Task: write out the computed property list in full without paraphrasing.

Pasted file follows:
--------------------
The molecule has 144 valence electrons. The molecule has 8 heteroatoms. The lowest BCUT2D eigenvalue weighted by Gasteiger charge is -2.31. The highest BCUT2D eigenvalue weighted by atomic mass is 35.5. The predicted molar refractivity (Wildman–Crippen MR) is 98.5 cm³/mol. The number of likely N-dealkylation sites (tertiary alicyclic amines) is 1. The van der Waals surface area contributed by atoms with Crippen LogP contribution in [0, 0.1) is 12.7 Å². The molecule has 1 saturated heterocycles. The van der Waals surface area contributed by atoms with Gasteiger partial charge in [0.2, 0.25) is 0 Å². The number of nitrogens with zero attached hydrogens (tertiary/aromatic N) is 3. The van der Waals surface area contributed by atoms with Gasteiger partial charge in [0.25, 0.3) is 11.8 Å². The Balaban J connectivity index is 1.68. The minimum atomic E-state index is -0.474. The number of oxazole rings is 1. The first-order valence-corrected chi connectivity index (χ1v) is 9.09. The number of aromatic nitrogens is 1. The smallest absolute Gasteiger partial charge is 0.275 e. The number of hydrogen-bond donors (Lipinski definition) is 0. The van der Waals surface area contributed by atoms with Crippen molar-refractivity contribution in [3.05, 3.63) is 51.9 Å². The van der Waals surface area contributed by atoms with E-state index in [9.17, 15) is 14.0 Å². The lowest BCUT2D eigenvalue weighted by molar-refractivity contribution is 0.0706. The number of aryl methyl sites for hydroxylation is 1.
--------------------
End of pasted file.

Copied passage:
The molecule has 144 valence electrons. The molecule has 8 heteroatoms. The lowest BCUT2D eigenvalue weighted by Gasteiger charge is -2.31. The highest BCUT2D eigenvalue weighted by atomic mass is 35.5. The predicted molar refractivity (Wildman–Crippen MR) is 98.5 cm³/mol. The number of likely N-dealkylation sites (tertiary alicyclic amines) is 1. The van der Waals surface area contributed by atoms with Crippen LogP contribution in [0, 0.1) is 12.7 Å². The molecule has 1 saturated heterocycles. The van der Waals surface area contributed by atoms with Gasteiger partial charge in [0.2, 0.25) is 0 Å². The number of nitrogens with zero attached hydrogens (tertiary/aromatic N) is 3. The van der Waals surface area contributed by atoms with Gasteiger partial charge in [0.25, 0.3) is 11.8 Å². The Balaban J connectivity index is 1.68. The minimum atomic E-state index is -0.474. The number of oxazole rings is 1. The first-order valence-corrected chi connectivity index (χ1v) is 9.09. The number of aromatic nitrogens is 1. The smallest absolute Gasteiger partial charge is 0.275 e. The number of hydrogen-bond donors (Lipinski definition) is 0. The van der Waals surface area contributed by atoms with Crippen molar-refractivity contribution in [3.05, 3.63) is 51.9 Å². The van der Waals surface area contributed by atoms with E-state index in [9.17, 15) is 14.0 Å². The lowest BCUT2D eigenvalue weighted by molar-refractivity contribution is 0.0706. The number of aryl methyl sites for hydroxylation is 1.